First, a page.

When we use cfcontent to create a secure document library on an SSL enable site, IE browsers can't download the file. We've tried a number of cfheader and cfcontent options without luck. Firefox, Opera, etc work great, but IE fails saying it can't find the file.


Using CFCONTENT should be strongly discouraged on high traffic sites it is EXTREMELY resource hungry and unreliable. One of our clients has a very busy site, about 60GB per day of file downloads. The site all but crashed and burned using cfcontent, not to mentioned files even 50+ MB constantly timed out while downloading.

I am embarrassed to admit we had to rewrite the entire secure download sequence using php (readfile()) and never had any further problems.

I am not trying to poo-poo this article just wanted to point out it does not speak to real world high volume scenarios and Adobe has a lot of work to do in this area to catch up to php and even .net (Response.TransmitFile) in general most file management capabilities in cf are not usable in high volume sites.


We use cfcontent to serve product images (from thumbnails through full-sized images) for a high volume ecommerce site with around 4,000 products on it. I'm limited in how many specifics I can go into, but let's just say it's big in terms of volume, revenue, and physical topography. Our images are basically served out of an Oracle database with cfcontent so that we don't have to worry about replicating so many product images (that are updated frequently by our business users) as files to our whole cluster.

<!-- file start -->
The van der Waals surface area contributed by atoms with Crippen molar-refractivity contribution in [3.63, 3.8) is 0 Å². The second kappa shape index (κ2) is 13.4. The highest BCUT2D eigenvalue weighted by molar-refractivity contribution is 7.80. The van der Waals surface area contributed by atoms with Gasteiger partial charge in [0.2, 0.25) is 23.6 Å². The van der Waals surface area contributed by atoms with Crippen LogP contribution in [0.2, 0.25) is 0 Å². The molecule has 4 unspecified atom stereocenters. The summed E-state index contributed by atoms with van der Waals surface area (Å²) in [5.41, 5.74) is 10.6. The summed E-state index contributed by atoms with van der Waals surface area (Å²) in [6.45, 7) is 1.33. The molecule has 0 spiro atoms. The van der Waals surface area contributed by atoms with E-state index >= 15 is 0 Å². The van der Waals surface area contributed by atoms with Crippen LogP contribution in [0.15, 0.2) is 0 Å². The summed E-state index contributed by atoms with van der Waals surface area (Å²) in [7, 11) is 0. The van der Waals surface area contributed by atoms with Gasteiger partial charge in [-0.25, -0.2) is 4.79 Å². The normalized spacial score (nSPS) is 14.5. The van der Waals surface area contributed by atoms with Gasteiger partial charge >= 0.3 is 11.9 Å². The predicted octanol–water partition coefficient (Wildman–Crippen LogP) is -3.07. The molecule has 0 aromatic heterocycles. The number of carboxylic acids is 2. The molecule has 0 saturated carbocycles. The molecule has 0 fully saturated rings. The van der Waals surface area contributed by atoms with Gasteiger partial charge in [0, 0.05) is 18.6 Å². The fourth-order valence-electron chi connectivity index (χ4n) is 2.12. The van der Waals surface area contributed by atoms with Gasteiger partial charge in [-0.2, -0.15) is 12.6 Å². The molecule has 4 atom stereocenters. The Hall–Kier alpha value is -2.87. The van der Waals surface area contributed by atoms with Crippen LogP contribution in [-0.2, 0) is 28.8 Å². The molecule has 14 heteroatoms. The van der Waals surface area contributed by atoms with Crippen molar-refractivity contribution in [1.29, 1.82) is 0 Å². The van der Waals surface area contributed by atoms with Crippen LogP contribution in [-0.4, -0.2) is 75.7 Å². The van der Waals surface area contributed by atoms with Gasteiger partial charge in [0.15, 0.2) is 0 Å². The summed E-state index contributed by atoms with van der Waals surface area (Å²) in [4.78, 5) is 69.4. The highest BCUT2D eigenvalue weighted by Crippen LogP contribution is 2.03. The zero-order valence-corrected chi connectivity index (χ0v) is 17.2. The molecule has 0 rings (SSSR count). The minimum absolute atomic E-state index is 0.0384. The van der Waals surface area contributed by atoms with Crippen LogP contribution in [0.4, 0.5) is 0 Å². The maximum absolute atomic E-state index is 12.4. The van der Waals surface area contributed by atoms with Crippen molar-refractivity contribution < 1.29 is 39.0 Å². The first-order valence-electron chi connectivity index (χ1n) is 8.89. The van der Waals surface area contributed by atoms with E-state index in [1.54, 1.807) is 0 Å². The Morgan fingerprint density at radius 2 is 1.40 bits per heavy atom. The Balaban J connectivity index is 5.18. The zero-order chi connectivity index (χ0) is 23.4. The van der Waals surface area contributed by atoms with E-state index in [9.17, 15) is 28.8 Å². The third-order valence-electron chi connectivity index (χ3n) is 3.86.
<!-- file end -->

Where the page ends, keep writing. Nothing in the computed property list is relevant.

We've never had a problem with it. The tests Ben quoted me on were part of the research into whether this was feasible or would be a resource / performance hog.

Doing it well is less trivial than it seems. It's easy to take for granted how much work the authors of web servers put into things like good caching policies and various optimizations. It took us a while to really tune in our caching policy, including pregenerating etags (dynamic etags from a clustered environment being different for each physical server out of both Apache and IIS is one of the big benefits we gained from cfcontent).

All that said, CF is not as lightweight or as fast as PHP. There's a considerably higher per-page-request overhead for CF, so if you can get acceptable performance from PHP but not CF and don't have to give up any security / functionality, then of course go with what works. I'm a PHP man myself actually, I've just done hybrid language sites before, and believe a homogeneous technology stack is better when feasible.


@Andrew, @Eric,

It's nice to get the different experiences on high volume sites. I have never personally had to deal with either such large files or such high volume.


Question: I'm pretty new to ColdFusion, but am more experienced running J2EE type boxes. I'm trying to set up a ColdFusion dev server on a VM with limited memory, and I'm trying to trim it back so that it doesn't pork out and use every bit of memory on any computer within a 10 mile radius. I.e. trying to get it so that it perhaps doesn't fire up all of the Flash remoting servlets or other things I don't need for basic CF functionality, in hopes that this might trim back the RAM usage. Any help you might be able to be on this?


This might not be the best place for this comment, since this is about my recent battle with CFContent on CF MX 7 (not 8).

I support an application which lets users download PDFs based on the links they select. The PDFs are stored as BLOBs in an Oracle database.

Originally this application is was built on CF 5 and I am in the process of migrating it to CF MX 7.

After transferring all my code to CF 7, and making the other obvious changes (like Maxrows being no more supported on CFProcParam), I got to testing if the PDFs were being queried and presented to the browser all fine.

The first PDF came good, I was happy! the second resulted in a "Server Error - JRun starting up or too many concurrent requests".